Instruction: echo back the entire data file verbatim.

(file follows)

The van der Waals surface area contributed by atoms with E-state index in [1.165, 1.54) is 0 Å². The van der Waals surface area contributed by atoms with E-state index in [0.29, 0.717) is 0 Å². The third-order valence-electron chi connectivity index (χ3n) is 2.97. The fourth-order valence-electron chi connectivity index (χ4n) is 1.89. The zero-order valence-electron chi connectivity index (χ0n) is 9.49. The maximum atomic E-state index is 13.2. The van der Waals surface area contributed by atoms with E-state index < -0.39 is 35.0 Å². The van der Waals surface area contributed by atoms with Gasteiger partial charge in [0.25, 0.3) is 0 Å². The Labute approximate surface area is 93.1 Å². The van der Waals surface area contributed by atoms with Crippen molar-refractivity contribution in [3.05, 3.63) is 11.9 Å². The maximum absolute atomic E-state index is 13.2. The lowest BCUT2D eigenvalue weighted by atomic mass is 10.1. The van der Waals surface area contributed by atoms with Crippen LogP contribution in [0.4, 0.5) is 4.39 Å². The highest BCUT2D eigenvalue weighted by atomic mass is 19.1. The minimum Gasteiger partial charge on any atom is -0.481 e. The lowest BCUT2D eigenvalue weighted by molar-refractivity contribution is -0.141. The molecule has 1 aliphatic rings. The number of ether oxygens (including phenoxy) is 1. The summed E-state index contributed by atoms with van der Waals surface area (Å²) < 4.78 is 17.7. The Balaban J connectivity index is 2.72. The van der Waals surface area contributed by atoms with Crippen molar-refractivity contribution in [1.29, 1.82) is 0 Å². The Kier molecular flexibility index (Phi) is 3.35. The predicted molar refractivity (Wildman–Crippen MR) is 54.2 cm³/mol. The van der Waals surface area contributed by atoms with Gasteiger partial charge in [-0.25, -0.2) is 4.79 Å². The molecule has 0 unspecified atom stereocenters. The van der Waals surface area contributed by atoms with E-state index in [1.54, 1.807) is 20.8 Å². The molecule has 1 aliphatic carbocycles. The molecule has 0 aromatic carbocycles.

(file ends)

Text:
The van der Waals surface area contributed by atoms with E-state index in [1.165, 1.54) is 0 Å². The van der Waals surface area contributed by atoms with E-state index in [0.29, 0.717) is 0 Å². The third-order valence-electron chi connectivity index (χ3n) is 2.97. The fourth-order valence-electron chi connectivity index (χ4n) is 1.89. The zero-order valence-electron chi connectivity index (χ0n) is 9.49. The maximum atomic E-state index is 13.2. The van der Waals surface area contributed by atoms with E-state index < -0.39 is 35.0 Å². The van der Waals surface area contributed by atoms with Gasteiger partial charge in [0.25, 0.3) is 0 Å². The Labute approximate surface area is 93.1 Å². The van der Waals surface area contributed by atoms with Crippen molar-refractivity contribution in [3.05, 3.63) is 11.9 Å². The maximum absolute atomic E-state index is 13.2. The lowest BCUT2D eigenvalue weighted by atomic mass is 10.1. The van der Waals surface area contributed by atoms with Crippen LogP contribution in [0.4, 0.5) is 4.39 Å². The highest BCUT2D eigenvalue weighted by atomic mass is 19.1. The minimum Gasteiger partial charge on any atom is -0.481 e. The lowest BCUT2D eigenvalue weighted by molar-refractivity contribution is -0.141. The molecule has 1 aliphatic rings. The number of ether oxygens (including phenoxy) is 1. The summed E-state index contributed by atoms with van der Waals surface area (Å²) < 4.78 is 17.7. The Balaban J connectivity index is 2.72. The van der Waals surface area contributed by atoms with Crippen molar-refractivity contribution in [1.29, 1.82) is 0 Å². The Kier molecular flexibility index (Phi) is 3.35. The predicted molar refractivity (Wildman–Crippen MR) is 54.2 cm³/mol. The van der Waals surface area contributed by atoms with Gasteiger partial charge in [-0.25, -0.2) is 4.79 Å². The molecule has 0 unspecified atom stereocenters. The van der Waals surface area contributed by atoms with E-state index in [1.54, 1.807) is 20.8 Å². The molecule has 1 aliphatic carbocycles. The molecule has 0 aromatic carbocycles.